Aggregates rail hub features in Lowestoft port development plans

Pilot boat in harbour at Lowestoft
Pilot boat in harbour at Lowestoft (WikiCommoins and Martin Petitt Flickr stream) Image from WikiCommoins and Martin Petitt Flickr stream

Lowestoft, the most easterly port in the UK, is set for a five-year development plan, underwritten by the owners, Associated British Ports. The emphasis on the traditional fishing fleet port is shifting to a heavier catch, as the owners have plans for an extensive rail served aggregates terminal. That part of the plan could set sail as early as next year, with an interim connection to existing adjacent sidings.

Over the next five years, Associated British Ports (ABP) expect to see an increasing role for Lowestoft in supporting UK infrastructure development, including the construction phase at Sizewell C nuclear power station, and HS2 high speed rail project. ABP say there are two opportunities, in the transfer of marine aggregates to the rail network and a ‘virtual quarry’ which would store land-quarried material for onward transfer by rail.

Infrastructure construction support

Rail freight operations are set to ramp up considerably at Lowestoft. That’s also good news for the security of the two lines that serve the town, north to Norwich and south to Ipswich. It also suggests that rail freight will play a part in the construction of the massive nuclear power station project, just down the coast at Sizewell.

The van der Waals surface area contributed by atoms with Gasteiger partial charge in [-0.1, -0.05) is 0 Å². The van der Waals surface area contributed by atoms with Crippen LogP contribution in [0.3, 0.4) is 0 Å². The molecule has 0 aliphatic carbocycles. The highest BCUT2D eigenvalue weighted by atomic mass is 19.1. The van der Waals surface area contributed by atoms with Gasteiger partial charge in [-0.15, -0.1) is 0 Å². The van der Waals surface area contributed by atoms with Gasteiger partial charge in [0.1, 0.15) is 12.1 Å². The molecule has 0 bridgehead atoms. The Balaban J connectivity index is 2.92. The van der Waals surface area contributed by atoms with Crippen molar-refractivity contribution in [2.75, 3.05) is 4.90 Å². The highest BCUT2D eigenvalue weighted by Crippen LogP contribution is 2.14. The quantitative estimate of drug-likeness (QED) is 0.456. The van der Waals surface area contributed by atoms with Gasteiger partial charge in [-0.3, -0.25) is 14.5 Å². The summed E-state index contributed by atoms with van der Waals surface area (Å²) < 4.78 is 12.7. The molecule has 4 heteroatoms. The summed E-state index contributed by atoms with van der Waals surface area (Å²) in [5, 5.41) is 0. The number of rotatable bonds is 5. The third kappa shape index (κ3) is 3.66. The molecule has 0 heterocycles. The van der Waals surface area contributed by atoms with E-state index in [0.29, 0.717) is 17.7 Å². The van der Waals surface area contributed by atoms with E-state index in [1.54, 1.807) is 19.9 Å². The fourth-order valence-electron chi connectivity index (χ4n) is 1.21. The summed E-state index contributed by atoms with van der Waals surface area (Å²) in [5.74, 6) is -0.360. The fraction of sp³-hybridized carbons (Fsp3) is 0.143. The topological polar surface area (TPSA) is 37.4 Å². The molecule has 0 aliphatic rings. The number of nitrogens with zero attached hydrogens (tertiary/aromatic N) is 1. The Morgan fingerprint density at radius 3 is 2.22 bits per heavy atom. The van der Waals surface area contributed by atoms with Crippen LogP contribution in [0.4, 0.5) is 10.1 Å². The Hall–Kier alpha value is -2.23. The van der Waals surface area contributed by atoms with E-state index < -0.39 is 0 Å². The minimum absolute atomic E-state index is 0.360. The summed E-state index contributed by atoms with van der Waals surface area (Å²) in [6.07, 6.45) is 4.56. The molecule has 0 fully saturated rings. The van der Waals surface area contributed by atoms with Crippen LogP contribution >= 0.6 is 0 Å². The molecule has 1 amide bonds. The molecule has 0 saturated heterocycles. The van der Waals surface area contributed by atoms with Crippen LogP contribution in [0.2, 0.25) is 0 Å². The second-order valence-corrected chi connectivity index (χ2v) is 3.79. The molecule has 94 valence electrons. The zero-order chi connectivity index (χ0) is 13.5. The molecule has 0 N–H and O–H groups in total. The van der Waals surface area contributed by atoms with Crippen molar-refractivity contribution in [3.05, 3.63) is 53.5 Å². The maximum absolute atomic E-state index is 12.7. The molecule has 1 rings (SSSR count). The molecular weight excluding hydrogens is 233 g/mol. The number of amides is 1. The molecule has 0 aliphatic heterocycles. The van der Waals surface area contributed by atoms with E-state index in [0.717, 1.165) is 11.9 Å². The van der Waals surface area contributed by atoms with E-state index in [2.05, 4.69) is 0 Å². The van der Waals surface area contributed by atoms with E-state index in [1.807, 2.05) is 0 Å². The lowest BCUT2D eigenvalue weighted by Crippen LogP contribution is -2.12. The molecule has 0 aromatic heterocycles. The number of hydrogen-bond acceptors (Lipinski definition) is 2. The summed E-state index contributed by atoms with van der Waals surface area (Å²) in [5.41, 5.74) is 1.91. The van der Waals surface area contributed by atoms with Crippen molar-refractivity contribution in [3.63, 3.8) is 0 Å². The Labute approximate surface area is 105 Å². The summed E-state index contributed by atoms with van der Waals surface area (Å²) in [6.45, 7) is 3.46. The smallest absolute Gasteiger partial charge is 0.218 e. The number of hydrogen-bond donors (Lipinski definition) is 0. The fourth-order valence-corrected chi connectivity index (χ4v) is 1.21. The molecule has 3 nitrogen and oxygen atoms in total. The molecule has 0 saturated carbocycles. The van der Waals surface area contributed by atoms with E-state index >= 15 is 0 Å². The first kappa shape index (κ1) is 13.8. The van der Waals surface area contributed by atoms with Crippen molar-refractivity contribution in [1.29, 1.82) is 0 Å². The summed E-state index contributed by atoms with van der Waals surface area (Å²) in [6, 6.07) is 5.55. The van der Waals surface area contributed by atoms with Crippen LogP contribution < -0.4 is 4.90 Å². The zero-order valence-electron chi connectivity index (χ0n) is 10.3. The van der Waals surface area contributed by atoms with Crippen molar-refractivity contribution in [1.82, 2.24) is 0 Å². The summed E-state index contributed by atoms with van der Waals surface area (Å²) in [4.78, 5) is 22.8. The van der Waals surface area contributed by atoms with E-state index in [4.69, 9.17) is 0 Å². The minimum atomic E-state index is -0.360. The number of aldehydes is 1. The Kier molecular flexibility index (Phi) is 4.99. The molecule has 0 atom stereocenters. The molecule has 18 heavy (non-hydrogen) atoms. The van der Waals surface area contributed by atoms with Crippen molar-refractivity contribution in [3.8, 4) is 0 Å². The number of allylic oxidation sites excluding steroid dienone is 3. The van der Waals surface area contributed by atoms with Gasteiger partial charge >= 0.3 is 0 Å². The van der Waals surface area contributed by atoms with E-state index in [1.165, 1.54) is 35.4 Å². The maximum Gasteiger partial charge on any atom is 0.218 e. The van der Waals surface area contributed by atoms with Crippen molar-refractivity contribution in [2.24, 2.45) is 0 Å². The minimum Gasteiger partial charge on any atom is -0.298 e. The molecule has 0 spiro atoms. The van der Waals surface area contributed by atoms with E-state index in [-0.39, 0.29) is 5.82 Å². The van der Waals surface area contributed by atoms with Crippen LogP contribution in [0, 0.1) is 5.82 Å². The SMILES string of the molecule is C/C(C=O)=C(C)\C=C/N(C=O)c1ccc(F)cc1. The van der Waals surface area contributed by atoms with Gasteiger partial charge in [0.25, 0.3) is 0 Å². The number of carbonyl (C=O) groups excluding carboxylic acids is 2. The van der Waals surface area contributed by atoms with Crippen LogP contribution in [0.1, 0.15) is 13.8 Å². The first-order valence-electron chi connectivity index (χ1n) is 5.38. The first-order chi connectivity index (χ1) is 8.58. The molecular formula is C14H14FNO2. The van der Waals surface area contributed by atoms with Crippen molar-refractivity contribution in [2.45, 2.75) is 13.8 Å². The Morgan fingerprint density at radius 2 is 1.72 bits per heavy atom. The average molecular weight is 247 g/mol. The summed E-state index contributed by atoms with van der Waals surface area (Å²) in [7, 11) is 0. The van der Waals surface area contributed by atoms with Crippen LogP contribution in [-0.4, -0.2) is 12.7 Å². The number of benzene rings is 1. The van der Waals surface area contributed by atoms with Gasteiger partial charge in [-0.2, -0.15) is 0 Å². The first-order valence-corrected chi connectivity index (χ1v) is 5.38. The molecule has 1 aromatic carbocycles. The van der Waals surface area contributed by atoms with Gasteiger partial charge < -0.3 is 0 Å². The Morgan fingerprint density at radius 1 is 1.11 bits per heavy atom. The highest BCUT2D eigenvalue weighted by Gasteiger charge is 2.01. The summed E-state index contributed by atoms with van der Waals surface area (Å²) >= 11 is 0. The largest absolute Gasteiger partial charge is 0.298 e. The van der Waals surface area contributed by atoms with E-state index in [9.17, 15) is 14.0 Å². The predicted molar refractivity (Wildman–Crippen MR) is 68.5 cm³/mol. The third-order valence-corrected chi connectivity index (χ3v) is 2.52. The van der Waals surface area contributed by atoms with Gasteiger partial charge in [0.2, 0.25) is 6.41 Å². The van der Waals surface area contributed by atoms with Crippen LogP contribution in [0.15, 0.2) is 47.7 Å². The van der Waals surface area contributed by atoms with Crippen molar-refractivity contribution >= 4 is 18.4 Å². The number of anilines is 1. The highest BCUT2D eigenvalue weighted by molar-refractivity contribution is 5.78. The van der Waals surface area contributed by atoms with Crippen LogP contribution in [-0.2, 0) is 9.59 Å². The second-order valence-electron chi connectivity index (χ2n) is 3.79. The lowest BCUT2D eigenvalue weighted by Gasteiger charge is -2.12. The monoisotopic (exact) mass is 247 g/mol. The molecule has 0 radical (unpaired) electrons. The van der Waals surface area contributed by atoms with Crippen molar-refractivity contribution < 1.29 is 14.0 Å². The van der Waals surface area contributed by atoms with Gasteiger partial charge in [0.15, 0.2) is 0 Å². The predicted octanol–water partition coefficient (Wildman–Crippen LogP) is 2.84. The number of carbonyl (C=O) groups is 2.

View from the air of Lowestoft port showing harbour and the town beyond
Lowestoft port aerial shot (ABP video)

According to ABP, the future development of the UK’s infrastructure and built environment will rely on the availability of environmentally sustainable aggregates. “The Port of Lowestoft is potentially a key link”, says a statement from the company. “The co-location of the port and the railway allows a highly efficient, low-carbon supply chain to develop. We aim to reinforce these strategic advantages, ensuring that we reduce the environmental impact of the building materials we all need and bringing further jobs to [Lowestoft].”

Aggregates hub

There are a number of location options for the aggregates hub at Lowestoft. ABP say the North Quay Cargo Terminal option appears most attractive. By 2023, the most deliverable scheme is trucking aggregates the short distance to railway sidings at the immediate north of the Port boundary. Longer term, a potential direct rail connection could be established to the existing Network Rail sidings.